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Our Biscuit Cup has reached the last four Gariballdi vs GingerNut and Rich Tea vs Boaster. Having exhausted all the usual criteria of taste, dunking, performance, design etc we created some random challenges.
Someone had to buy a packet of each semi final biscuit against the clock. All were achieved in under 2min 30 except Gariballdi which took over 40 minutes to find. Also against the clock was opening a pack and eating 3 of each - the dry Rich Tea struggled here.
We weighed, measured and counted sugar content where the Boaster scored highly But the boaster struggled on our value per biscuit calculation. We even got a dog - Harry to choose his favourite Harry loved the Ginger Nuts.
The Ginger Nut easily beat the Garibaldi in the first match but the other semi final was a titanic struggle and the scores were all square after all challenges.
The sudden death challenge was 'The Shopping Bag Drop Test' We dropped a packet of Rich Tea and a packet of Boasters on to the floor to see how many biscuits survived in whole.
Boasters - 2 out of the 9 biscuits survived intact (22% survival rate)
Rich Tea - 21 out of the 36 biscuits survived intact (58% survival rate)
So despite it's fancy dan tray packaging, the Boasters crumbled under pressure to the tightly packed Rich Tea.
FINAL: Ginger Nut versus Rich Tea
|Nicey replies: Glen,
Big Woos on the advanced biscuit testing, inspiring stuff. I'm also impressed that Harry the dog displayed any sort preference at all. I often drop single biscuits to hear the sound they make, you can tell quite a bit from that.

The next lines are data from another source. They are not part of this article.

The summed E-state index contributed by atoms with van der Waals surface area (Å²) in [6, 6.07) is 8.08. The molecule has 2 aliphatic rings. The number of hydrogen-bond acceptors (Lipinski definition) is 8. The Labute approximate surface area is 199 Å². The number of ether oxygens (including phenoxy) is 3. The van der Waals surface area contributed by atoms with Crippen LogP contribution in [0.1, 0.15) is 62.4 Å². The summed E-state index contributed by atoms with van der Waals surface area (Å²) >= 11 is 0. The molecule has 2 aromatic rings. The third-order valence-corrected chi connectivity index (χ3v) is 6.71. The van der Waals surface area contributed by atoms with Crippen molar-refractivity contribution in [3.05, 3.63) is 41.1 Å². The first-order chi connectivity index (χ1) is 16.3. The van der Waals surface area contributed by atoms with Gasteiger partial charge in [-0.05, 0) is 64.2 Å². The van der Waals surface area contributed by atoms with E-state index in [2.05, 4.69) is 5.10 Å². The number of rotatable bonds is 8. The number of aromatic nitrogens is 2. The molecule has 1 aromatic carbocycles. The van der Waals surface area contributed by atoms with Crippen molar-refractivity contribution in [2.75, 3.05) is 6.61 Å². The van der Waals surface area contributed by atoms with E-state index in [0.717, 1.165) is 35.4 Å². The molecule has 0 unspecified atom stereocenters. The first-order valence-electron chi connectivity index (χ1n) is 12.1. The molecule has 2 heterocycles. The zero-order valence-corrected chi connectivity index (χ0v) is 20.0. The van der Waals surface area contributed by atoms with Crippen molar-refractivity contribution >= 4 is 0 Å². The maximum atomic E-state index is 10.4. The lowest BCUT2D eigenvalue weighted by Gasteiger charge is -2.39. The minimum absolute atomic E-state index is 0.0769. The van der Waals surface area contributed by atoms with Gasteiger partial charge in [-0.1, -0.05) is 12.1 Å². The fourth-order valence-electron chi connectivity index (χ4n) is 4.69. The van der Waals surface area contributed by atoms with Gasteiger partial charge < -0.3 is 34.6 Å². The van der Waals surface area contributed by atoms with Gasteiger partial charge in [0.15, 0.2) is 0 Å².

Tim Tam vs Penguin Review
|Dear Mr Nicey,|
I have been priveledged to have brought the Tim Tam to the US, where I can attest that the natives are just as able in the Tim Tam 'Slam' as Antipodeans or Britons (who I have also introduced this many-talented biscuit to). Observations of said Britons indicate that the Penguin would be far inferior to the Tim Tam when used as a straw, but either would be quite satisfactory when eaten separately.
This may be incidental to your site, but Tim Tams can also be used as straws for a variety of alcoholic liquids, port being a favourite.
||Dear Nicey, I just wanted to inform your readers who happen to live in New York of an excellent resource for all things Tea 'n' biccies related. A wonderfull establishment that we ex-pats have been frequenting for many years namely: "Tea and Sympathy" on Greenwich Avenue (between 6th & 7th Avenue) Not only can you pop in for a nice cup (or mug if you prefer) of tea and a sit down but you can also partake of the many splendid epicurian delights that we all (well most of us anyway) took for granted as youngsters. The regular menu contains an assortment of teas, sandwiches, Heinz beans on toast, Bangers'n'mash, shepherds pie etc an assortment of puddings with or without Birds custard plus other goodies and beverages such as Ribena and Lucozaid. In addition there are numerous daily "main and afters" specials. It gets a bit crowded during Lunchtimes so be prepared to wait. On the flipside however, the turnover is pretty quick during these time so the owner will chuck you out to make way for other customers. The best times to|